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Southwood Fibre - Development Issues


Rosalie Woodruff MP

Rosalie Woodruff MP  -  Wednesday, 20 June 2018

Tags: Southern Woodchip Port

Dr WOODRUFF question to PREMIER, Mr HODGMAN

James Neville-Smith, the director of private company Southwood Fibre, has met an impassable roadblock in his plan to export woodchips from Port Esperance. Tassal has made it clear that James' woodchip proposal and his fish farm company's operations are incompatible. In James Neville-Smith's media statement he referred to alternative locations such as Electrona and Macquarie Wharf that had been previously canvassed and rejected for his private and environmentally destructive woodchip wealth generation scheme. He said he would be open to 'an alternative site'.

Last night, over 120 people packed Huonville town hall and overwhelmingly voted against the divisive last-century woodchip proposal by James Neville-Smith in your electorate. The responsibility for fixing the headlock between these two industries now sits with you. Instead of working with your cronies and moving the chess pieces of Tasmania around behind closed doors, will you instead listen to and really stand by your own communities that want future industries that benefits locals and protect our state's beauty?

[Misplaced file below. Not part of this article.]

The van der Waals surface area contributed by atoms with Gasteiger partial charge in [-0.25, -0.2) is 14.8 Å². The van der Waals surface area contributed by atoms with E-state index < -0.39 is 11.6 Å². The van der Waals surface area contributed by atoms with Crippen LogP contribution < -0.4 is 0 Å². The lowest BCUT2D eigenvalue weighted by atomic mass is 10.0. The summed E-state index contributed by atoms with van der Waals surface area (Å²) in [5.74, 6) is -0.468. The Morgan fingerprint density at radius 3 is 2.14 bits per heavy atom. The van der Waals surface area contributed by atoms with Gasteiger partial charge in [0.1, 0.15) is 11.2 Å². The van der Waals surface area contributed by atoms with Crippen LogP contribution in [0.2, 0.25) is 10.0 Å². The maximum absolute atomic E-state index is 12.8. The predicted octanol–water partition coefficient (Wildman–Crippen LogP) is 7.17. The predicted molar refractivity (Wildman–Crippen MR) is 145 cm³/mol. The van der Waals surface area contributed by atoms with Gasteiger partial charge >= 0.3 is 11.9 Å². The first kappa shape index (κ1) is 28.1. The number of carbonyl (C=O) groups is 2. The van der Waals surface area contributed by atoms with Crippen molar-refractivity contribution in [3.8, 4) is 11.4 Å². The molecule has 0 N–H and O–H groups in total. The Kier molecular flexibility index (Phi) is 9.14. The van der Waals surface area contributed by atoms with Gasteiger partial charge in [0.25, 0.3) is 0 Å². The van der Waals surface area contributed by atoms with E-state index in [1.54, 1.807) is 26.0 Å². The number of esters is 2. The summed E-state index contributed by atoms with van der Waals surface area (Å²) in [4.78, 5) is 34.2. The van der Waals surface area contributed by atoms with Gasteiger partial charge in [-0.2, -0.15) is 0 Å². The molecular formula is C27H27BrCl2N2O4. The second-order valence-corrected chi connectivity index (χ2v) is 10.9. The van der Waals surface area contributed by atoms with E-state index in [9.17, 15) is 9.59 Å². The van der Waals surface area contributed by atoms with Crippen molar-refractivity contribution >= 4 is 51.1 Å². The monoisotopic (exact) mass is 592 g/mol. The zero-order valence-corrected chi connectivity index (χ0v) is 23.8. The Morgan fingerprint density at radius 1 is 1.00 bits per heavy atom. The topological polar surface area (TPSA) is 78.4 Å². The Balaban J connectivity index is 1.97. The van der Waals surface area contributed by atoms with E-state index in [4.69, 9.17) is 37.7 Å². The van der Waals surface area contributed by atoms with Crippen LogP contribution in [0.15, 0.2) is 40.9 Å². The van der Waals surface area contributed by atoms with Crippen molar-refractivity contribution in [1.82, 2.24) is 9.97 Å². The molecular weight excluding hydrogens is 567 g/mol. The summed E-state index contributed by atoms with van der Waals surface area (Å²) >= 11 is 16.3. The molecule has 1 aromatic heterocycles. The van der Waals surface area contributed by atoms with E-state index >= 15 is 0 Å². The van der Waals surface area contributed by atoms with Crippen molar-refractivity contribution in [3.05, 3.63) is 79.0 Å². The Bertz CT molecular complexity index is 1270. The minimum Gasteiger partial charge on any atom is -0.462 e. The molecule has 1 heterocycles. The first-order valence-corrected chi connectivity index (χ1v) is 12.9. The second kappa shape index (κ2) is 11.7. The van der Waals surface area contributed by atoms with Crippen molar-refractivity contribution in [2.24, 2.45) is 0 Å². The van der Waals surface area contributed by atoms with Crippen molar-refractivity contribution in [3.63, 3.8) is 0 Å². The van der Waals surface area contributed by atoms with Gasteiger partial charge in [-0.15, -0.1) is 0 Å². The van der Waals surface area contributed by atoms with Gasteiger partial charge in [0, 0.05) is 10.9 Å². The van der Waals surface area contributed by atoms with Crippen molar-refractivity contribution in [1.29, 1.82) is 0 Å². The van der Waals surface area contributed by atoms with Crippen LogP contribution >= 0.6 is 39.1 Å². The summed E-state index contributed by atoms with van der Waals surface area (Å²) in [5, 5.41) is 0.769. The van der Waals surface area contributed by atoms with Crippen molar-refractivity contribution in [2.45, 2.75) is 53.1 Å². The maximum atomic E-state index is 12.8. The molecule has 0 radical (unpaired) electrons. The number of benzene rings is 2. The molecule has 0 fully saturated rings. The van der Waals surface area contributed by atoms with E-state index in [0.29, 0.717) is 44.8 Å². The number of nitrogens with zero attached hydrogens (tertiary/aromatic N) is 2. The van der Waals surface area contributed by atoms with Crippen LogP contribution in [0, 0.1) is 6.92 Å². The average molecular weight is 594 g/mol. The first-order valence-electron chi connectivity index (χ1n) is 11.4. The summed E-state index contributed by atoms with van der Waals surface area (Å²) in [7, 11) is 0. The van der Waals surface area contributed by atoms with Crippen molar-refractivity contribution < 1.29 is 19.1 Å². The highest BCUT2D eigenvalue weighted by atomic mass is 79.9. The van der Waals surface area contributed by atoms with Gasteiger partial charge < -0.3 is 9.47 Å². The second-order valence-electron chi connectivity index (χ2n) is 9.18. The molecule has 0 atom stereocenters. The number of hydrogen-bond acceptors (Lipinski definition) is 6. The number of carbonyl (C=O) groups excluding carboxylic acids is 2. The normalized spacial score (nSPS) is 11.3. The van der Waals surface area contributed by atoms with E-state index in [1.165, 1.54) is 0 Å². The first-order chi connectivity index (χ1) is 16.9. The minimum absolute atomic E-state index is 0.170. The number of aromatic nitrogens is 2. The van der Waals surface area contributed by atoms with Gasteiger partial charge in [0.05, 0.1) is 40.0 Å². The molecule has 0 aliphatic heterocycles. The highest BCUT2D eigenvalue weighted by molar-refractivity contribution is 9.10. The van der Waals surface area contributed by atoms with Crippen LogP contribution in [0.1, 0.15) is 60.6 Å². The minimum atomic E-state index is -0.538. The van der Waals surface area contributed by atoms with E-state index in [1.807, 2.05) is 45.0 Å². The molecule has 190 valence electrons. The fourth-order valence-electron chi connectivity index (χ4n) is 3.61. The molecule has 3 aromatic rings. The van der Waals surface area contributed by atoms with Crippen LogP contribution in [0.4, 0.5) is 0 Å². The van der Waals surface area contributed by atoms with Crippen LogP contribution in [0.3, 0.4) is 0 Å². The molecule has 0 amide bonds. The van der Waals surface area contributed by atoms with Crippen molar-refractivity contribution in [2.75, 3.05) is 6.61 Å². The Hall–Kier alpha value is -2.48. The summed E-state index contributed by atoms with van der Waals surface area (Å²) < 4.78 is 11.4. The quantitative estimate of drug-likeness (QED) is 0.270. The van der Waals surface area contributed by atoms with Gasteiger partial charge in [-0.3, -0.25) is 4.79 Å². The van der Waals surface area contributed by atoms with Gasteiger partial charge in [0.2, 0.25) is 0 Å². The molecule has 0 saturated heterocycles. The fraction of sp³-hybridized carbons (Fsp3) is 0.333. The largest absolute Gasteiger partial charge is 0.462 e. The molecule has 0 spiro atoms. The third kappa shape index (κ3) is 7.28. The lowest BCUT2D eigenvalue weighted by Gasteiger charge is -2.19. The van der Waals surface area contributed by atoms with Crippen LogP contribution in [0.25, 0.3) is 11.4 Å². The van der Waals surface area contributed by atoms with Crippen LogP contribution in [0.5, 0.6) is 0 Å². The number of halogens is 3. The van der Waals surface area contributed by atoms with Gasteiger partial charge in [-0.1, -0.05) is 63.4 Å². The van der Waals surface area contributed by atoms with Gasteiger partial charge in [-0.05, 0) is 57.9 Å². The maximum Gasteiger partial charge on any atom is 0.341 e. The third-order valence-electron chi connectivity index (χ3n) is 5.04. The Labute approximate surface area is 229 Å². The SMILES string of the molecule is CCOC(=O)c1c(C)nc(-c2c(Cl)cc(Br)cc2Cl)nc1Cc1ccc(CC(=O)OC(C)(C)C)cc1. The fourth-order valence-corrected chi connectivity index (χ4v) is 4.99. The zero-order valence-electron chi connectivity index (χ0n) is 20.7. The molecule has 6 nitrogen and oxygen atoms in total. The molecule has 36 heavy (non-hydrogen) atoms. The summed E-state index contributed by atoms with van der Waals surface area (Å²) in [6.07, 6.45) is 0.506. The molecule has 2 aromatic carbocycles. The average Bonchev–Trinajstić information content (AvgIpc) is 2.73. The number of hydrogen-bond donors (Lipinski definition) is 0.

ANSWER

Madam Speaker, I thank the member for Franklin for her question. As I have said previously in relation to this and other matters that might be the subject of an application for development, those matters are handled by the relevant planning authority, in this case the Huon Valley Council. Until such time as a proposal is brought before a planning authority such as a council, it is well within the rights of proponents of developments to look for opportunities, to do the necessary work, the due diligence, the planning, the business case assessments and those things, as you would typically expect them to do, to test the merits of their proposal. This will then need to be tested not only by the planning authority but also be subject to environmental protections and assessments and a range of matters that form a set of processes in a system that has previously and usually been supported by members in this House. This includes a Greens member who was formerly, in this case, a member of the council in question. The member now wants to subvert that process because it does not suit her political interests and calls on this Government to do so.

With respect to any opportunities for investment around our state to support the sustainable growth of our forest industry, we will support it as long as it stands on its merits and passes through the usual planning processes allowing members of the community to have their say. We will support those who want to see continued growth in our forestry, salmon, mining, tourism and agricultural industries, and in the core pillars of our economy, which are currently in the strongest performing economy in the nation; at least one of them. They are able, I respectfully suggest, to exist and operate around our state but it must be done on the basis of passing the approvals planning process. It is a matter for those proponents if and when they choose to put something forward.